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UN: Many Syrian Refugees Educated, Seeking Better Lives

  • Margaret Besheer

A Red Cross volunteer carries a Syrian refugee baby off an overcrowded raft at a beach on the Greek island of Lesbos Nov. 16, 2015.

A Red Cross volunteer carries a Syrian refugee baby off an overcrowded raft at a beach on the Greek island of Lesbos Nov. 16, 2015.

As terrorism fears spark debates in Europe and the United States about how many, if any, Syrian refugees to let into these countries, a survey by the U.N. has found that many are young, educated and seeking safety and opportunity in a new country.

The survey was conducted by the U.N. refugee agency between April and September. Teams working at the borders in Greece interviewed over 1,200 refugees – a small sampling of the 263,000 Syrians who arrived in Greece during that same period – but a snapshot of those making the journey to Europe.

Who Are They?

The U.N. found that the majority of those questioned are well educated. Eighty-six percent of the refugees had secondary or university educations. Most were young – under 35-years-old – and hoping to go to Germany or Sweden where they believe there are job and education opportunities, as well as assistance and rights for refugees. Less than three percent said they planned to remain in Greece.

Their professions were wide-ranging, including merchants, carpenters, engineers, teachers, doctors and hairdressers. A large group said they were still students.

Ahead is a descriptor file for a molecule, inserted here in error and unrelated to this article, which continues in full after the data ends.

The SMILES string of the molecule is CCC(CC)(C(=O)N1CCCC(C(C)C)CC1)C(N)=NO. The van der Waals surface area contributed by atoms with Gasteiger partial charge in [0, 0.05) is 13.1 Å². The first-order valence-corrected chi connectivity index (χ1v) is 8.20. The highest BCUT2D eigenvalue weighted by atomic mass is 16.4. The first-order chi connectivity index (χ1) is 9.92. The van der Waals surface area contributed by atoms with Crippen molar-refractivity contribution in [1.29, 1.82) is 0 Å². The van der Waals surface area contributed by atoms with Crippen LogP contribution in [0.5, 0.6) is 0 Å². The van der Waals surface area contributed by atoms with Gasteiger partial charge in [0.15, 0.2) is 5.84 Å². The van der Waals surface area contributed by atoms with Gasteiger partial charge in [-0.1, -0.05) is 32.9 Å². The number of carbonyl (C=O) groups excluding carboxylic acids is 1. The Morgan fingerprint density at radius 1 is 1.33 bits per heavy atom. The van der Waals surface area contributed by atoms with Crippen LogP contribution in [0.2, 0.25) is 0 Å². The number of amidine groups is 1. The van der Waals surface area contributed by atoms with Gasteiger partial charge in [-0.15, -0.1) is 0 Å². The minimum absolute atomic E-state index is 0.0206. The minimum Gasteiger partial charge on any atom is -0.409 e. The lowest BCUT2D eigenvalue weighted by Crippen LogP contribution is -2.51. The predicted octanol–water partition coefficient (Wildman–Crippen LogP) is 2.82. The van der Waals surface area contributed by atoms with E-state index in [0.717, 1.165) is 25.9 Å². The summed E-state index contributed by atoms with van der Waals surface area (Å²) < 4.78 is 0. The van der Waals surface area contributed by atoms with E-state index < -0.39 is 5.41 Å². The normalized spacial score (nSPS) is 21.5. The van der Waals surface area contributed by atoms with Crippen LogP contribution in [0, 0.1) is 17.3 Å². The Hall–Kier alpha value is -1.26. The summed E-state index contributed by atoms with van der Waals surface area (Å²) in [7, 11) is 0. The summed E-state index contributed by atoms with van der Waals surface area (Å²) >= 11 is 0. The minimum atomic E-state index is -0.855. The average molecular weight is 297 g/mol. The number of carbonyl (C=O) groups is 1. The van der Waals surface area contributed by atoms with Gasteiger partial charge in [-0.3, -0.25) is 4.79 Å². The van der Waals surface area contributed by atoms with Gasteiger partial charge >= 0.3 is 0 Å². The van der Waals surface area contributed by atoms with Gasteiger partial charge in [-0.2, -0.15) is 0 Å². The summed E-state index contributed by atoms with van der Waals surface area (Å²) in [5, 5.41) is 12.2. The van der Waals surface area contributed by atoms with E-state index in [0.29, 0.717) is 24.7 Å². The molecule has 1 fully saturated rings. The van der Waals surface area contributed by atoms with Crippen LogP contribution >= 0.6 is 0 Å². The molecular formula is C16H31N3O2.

They were nearly equally divided among single and married people, those with children and those without. The vast majority – 85 percent – identified as Sunni Muslim.

Most are fleeing the nearly five years of conflict in Syria. The bulk of those interviewed came from Damascus and its surrounding areas, and Aleppo – regions which have seen extensive barrel bombing and fighting.

More than 60 percent of the refugees said they left Syria this year. Most spent a brief amount of time in a transit country – most often Turkey or Lebanon – before making the dangerous journey across the Mediterranean to Greece.

They said they decided to leave because it was too expensive to stay in the transit country, and they could not find adequate jobs or financial assistance.

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